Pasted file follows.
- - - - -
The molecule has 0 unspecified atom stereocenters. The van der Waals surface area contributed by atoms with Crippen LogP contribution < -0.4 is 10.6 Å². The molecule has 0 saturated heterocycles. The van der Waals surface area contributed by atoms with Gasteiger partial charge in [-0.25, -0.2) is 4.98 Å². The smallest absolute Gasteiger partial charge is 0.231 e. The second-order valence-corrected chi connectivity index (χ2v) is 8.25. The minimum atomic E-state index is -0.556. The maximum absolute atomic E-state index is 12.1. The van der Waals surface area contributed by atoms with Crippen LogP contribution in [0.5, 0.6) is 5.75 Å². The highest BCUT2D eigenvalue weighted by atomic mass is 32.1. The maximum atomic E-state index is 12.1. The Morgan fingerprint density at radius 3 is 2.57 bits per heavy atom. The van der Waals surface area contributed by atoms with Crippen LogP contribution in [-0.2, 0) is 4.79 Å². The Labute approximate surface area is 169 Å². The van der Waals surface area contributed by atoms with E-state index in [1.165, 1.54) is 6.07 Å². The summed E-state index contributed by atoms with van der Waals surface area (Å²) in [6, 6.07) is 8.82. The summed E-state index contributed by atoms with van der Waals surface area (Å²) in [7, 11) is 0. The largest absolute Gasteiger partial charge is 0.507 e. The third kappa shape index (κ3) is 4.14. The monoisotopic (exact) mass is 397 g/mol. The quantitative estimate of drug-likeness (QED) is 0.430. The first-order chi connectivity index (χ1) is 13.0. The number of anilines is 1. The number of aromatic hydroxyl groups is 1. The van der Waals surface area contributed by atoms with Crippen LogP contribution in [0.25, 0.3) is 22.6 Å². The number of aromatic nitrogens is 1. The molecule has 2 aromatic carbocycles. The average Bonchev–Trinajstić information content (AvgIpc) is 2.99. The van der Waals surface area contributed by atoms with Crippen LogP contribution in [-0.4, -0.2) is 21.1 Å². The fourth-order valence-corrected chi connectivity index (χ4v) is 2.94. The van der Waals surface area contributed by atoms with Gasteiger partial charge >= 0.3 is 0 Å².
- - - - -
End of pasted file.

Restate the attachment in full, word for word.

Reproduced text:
The molecule has 0 unspecified atom stereocenters. The van der Waals surface area contributed by atoms with Crippen LogP contribution < -0.4 is 10.6 Å². The molecule has 0 saturated heterocycles. The van der Waals surface area contributed by atoms with Gasteiger partial charge in [-0.25, -0.2) is 4.98 Å². The smallest absolute Gasteiger partial charge is 0.231 e. The second-order valence-corrected chi connectivity index (χ2v) is 8.25. The minimum atomic E-state index is -0.556. The maximum absolute atomic E-state index is 12.1. The van der Waals surface area contributed by atoms with Crippen LogP contribution in [0.5, 0.6) is 5.75 Å². The highest BCUT2D eigenvalue weighted by atomic mass is 32.1. The maximum atomic E-state index is 12.1. The Morgan fingerprint density at radius 3 is 2.57 bits per heavy atom. The van der Waals surface area contributed by atoms with Crippen LogP contribution in [-0.2, 0) is 4.79 Å². The Labute approximate surface area is 169 Å². The van der Waals surface area contributed by atoms with E-state index in [1.165, 1.54) is 6.07 Å². The summed E-state index contributed by atoms with van der Waals surface area (Å²) in [6, 6.07) is 8.82. The summed E-state index contributed by atoms with van der Waals surface area (Å²) in [7, 11) is 0. The largest absolute Gasteiger partial charge is 0.507 e. The third kappa shape index (κ3) is 4.14. The monoisotopic (exact) mass is 397 g/mol. The quantitative estimate of drug-likeness (QED) is 0.430. The first-order chi connectivity index (χ1) is 13.0. The number of anilines is 1. The number of aromatic hydroxyl groups is 1. The van der Waals surface area contributed by atoms with Crippen LogP contribution in [0.25, 0.3) is 22.6 Å². The number of aromatic nitrogens is 1. The molecule has 2 aromatic carbocycles. The average Bonchev–Trinajstić information content (AvgIpc) is 2.99. The van der Waals surface area contributed by atoms with Crippen LogP contribution in [-0.4, -0.2) is 21.1 Å². The fourth-order valence-corrected chi connectivity index (χ4v) is 2.94. The van der Waals surface area contributed by atoms with Gasteiger partial charge >= 0.3 is 0 Å².